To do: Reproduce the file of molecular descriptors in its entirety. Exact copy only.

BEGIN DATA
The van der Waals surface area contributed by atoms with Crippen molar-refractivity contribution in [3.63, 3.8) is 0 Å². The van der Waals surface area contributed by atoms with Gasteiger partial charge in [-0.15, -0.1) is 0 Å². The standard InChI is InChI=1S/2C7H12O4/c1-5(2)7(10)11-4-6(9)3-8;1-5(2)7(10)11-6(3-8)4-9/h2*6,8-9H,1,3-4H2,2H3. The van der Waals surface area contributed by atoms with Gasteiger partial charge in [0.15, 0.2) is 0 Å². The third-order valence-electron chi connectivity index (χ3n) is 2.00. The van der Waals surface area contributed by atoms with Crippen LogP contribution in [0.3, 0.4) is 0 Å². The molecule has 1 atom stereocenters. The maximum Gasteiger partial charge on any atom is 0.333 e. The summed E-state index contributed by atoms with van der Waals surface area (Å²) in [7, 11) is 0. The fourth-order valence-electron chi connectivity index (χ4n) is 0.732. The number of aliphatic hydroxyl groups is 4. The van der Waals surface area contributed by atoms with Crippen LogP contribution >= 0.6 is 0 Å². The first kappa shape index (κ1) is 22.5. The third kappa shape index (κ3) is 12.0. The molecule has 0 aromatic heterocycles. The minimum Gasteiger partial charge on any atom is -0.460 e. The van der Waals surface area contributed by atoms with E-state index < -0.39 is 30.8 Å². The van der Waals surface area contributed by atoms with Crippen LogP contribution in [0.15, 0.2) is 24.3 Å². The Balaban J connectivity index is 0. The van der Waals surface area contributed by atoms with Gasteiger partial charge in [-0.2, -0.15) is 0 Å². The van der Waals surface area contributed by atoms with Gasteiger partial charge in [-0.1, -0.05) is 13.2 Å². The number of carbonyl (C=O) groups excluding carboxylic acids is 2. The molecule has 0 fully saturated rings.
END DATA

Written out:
The van der Waals surface area contributed by atoms with Crippen molar-refractivity contribution in [3.63, 3.8) is 0 Å². The van der Waals surface area contributed by atoms with Gasteiger partial charge in [-0.15, -0.1) is 0 Å². The standard InChI is InChI=1S/2C7H12O4/c1-5(2)7(10)11-4-6(9)3-8;1-5(2)7(10)11-6(3-8)4-9/h2*6,8-9H,1,3-4H2,2H3. The van der Waals surface area contributed by atoms with Gasteiger partial charge in [0.15, 0.2) is 0 Å². The third-order valence-electron chi connectivity index (χ3n) is 2.00. The van der Waals surface area contributed by atoms with Crippen LogP contribution in [0.3, 0.4) is 0 Å². The molecule has 1 atom stereocenters. The maximum Gasteiger partial charge on any atom is 0.333 e. The summed E-state index contributed by atoms with van der Waals surface area (Å²) in [7, 11) is 0. The fourth-order valence-electron chi connectivity index (χ4n) is 0.732. The number of aliphatic hydroxyl groups is 4. The van der Waals surface area contributed by atoms with Crippen LogP contribution >= 0.6 is 0 Å². The first kappa shape index (κ1) is 22.5. The third kappa shape index (κ3) is 12.0. The molecule has 0 aromatic heterocycles. The minimum Gasteiger partial charge on any atom is -0.460 e. The van der Waals surface area contributed by atoms with E-state index < -0.39 is 30.8 Å². The van der Waals surface area contributed by atoms with Crippen LogP contribution in [0.15, 0.2) is 24.3 Å². The Balaban J connectivity index is 0. The van der Waals surface area contributed by atoms with Gasteiger partial charge in [-0.2, -0.15) is 0 Å². The van der Waals surface area contributed by atoms with Gasteiger partial charge in [-0.1, -0.05) is 13.2 Å². The number of carbonyl (C=O) groups excluding carboxylic acids is 2. The molecule has 0 fully saturated rings.